On appellant's direct appeal, which preceded Commonwealth v. Grant , 572 Pa. 48,813 A.2d 726 (2002), appellant was represented by new counsel, and this Court afforded appellant unitary review of claims of trial court error as well as claims of trial counsel's ineffectiveness during the guilt and penalty phases.2 Ultimately, we affirmed the judgment of sentence. Relevant to the issues on this appeal, we rejected appellant's substantive claim of the denial of a fair trial based on the introduction of evidence linking him to the murder of Tanesha Robinson, finding her murder was part of the history of the case and was admissible to show appellant's consciousness of guilt. For the same reason, we rejected his derivative claim of trial counsel's ineffectiveness for failing to object to the evidence about Robinson's murder. We additionally rejected appellant's claim of counsel's ineffectiveness for failing to subpoena prison records, which allegedly would have shown Buigi and appellant had not been cellmates, because we determined appellant failed to show such records existed. We also determined the trial court did not err in its instruction to the jury regarding the element of specific intent to kill as it related to first-degree murder and accomplice liability. Hannibal , 753 A.2d at 1269–71. Finally, we dismissed appellant's claim of trial counsel's ineffectiveness for failing to "obtain psychiatric assistance at the penalty phase" because appellant failed to indicate "what a psychiatric witness would have stated if one had been called." Id. at 1272 n.11.

Appellant filed a timely pro se PCRA petition in 2001, which was assigned to former Judge Willis Berry, Jr. for disposition as the trial judge, the Honorable Eugene H. Clarke, Jr. (now deceased), had retired. Unfortunately, considerable delay ensued. An amended petition was filed by counsel in 2005, the Commonwealth filed a motion to dismiss in 2010, and a number of additional pleadings were filed by both sides. In all, Judge Berry oversaw appellant's PCRA litigation for about eleven years, but retired from the bench without scheduling a hearing or issuing a decision. In 2012, the matter was reassigned to the Honorable Glenn B. Bronson who reviewed the amended petition, which contained sixteen issues, the motion to dismiss and the supplemental pleadings. The court determined the claims were without merit and issued notice of its intent to dismiss the petition without a hearing, to which appellant filed a response and the Commonwealth filed an answer. The parties then agreed to an evidentiary hearing on the layered issue of trial counsel's alleged ineffectiveness for failing to present penalty phase mitigation evidence regarding appellant's cognitive functioning, and appellate counsel's failure to properly litigate the claim on appeal.

On July 18, 2014, Shawn Nolan, Esquire, Chief of the Capital Habeas Corpus Unit of the Federal Community Defender Office, entered his appearance for appellant and a three-day hearing was conducted shortly thereafter, on July 28, 29, and 31.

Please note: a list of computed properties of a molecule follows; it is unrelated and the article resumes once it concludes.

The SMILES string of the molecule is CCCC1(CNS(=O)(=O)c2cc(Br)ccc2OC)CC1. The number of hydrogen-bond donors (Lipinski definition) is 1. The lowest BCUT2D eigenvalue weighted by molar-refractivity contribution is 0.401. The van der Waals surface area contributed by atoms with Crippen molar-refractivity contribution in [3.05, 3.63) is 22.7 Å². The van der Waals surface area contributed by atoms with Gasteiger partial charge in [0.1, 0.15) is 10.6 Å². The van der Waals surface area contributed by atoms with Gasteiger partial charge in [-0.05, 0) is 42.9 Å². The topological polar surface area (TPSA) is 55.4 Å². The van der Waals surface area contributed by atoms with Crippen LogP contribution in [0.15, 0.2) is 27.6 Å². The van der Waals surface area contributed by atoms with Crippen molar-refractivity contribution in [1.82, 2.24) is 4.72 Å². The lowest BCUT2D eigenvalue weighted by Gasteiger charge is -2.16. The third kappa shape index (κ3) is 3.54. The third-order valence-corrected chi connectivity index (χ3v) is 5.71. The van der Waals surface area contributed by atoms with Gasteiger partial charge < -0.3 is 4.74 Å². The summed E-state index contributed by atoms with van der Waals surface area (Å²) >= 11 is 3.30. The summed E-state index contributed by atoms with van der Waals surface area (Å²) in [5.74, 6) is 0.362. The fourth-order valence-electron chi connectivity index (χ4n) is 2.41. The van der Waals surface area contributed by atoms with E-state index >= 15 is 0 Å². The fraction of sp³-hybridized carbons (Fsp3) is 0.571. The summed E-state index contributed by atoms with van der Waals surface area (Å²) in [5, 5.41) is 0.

Appellant presented neuropsychologists Dr. Carol Armstrong and Dr. Barry Crown, both of whom offered expert testimony, based on their tests and examinations of appellant, that he suffered from organic brain damage, most likely originating in his early developmental period, resulting in cognitive dysfunction and disability. Moreover, both experts testified they reviewed school, work and forensic records existing at the time of appellant's trial which, in their opinions, raised red flags indicating a neuropsychological exam should have been performed. Among other things, the records revealed appellant, who lived in Trinidad until his early teenage years, was illiterate upon entering his first year of schooling in the United States (ninth-grade in Philadelphia), and read at only the third-grade level two years later.

In response, the Commonwealth presented neuropsychologist Dr. Thomas Swirsky–Sacchetti, who offered expert testimony that his testing and examination revealed appellant was of low-average intelligence but had no brain damage of any kind. Dr. Swirsky–Sacchetti criticized the opinions of appellant's experts based upon their methodologies and test interpretations, and specifically criticized their opinions that appellant's inability to read at an appropriate age level was indicative of brain damage or anything other than his low-average intelligence combined with a lack of education.

Trial counsel, Thomas Q. Ciccone, Esquire, was deceased when the hearing was conducted, and direct appeal counsel, David M. McGlaughlin, also did not testify.3 The PCRA court determined appellant's forensic, school and Job Corps work records were readily available to trial counsel who should have been reasonably alerted by the reports to pursue neuropsychological testing.4 However, the court concluded appellant failed to show prejudice. As will be discussed in more detail below, the PCRA court credited Dr. Swirsky–Sachetti's testimony opining appellant had no brain damage and did not deem credible the contrary testimony of Drs. Armstrong and Crown. The court dismissed the petition. Appellant appealed to this Court raising fourteen principal claims. The PCRA court prepared a Pa.R.A.P. 1925(a) opinion addressing the claims. The issues raised in appellant's brief to this Court correspond with the claims he raised in his Pa.R.A.P. 1925(b)...

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    ...the mitigating factors." N.T., 4/18/2002, at 232. Juries are presumed to follow instructions given by the court. Commonwealth v. Hannibal , 638 Pa. 336, 156 A.3d 197, 217 (2016).The case relied on by Hairston, Commonwealth v. LaCava , 542 Pa. 160, 666 A.2d 221 (1995), does not support his p......